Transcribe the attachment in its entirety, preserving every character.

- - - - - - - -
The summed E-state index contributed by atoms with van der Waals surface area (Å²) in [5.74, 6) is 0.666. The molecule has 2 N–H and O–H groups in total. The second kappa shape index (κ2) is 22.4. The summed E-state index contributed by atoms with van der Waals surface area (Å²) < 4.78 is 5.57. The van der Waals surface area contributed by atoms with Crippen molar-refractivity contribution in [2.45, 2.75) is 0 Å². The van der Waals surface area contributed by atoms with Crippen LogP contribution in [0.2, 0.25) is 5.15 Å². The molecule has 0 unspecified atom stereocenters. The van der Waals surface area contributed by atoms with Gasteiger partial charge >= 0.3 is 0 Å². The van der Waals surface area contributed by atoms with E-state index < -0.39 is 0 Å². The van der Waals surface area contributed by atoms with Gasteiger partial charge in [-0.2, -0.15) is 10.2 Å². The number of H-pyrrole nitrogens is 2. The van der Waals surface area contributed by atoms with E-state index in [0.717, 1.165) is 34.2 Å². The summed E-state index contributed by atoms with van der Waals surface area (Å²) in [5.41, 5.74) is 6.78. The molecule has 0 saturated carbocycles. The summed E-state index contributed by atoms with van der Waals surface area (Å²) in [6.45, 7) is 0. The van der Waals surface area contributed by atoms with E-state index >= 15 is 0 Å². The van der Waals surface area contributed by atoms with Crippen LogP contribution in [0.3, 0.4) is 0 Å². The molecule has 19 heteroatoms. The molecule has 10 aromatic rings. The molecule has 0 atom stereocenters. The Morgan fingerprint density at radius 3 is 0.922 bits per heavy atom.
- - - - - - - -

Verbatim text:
The summed E-state index contributed by atoms with van der Waals surface area (Å²) in [5.74, 6) is 0.666. The molecule has 2 N–H and O–H groups in total. The second kappa shape index (κ2) is 22.4. The summed E-state index contributed by atoms with van der Waals surface area (Å²) < 4.78 is 5.57. The van der Waals surface area contributed by atoms with Crippen molar-refractivity contribution in [2.45, 2.75) is 0 Å². The van der Waals surface area contributed by atoms with Crippen LogP contribution in [0.2, 0.25) is 5.15 Å². The molecule has 0 unspecified atom stereocenters. The van der Waals surface area contributed by atoms with Gasteiger partial charge >= 0.3 is 0 Å². The van der Waals surface area contributed by atoms with E-state index < -0.39 is 0 Å². The van der Waals surface area contributed by atoms with Gasteiger partial charge in [-0.2, -0.15) is 10.2 Å². The number of H-pyrrole nitrogens is 2. The van der Waals surface area contributed by atoms with E-state index in [0.717, 1.165) is 34.2 Å². The summed E-state index contributed by atoms with van der Waals surface area (Å²) in [5.41, 5.74) is 6.78. The molecule has 0 saturated carbocycles. The summed E-state index contributed by atoms with van der Waals surface area (Å²) in [6.45, 7) is 0. The van der Waals surface area contributed by atoms with E-state index >= 15 is 0 Å². The van der Waals surface area contributed by atoms with Crippen LogP contribution in [0.3, 0.4) is 0 Å². The molecule has 19 heteroatoms. The molecule has 10 aromatic rings. The molecule has 0 atom stereocenters. The Morgan fingerprint density at radius 3 is 0.922 bits per heavy atom.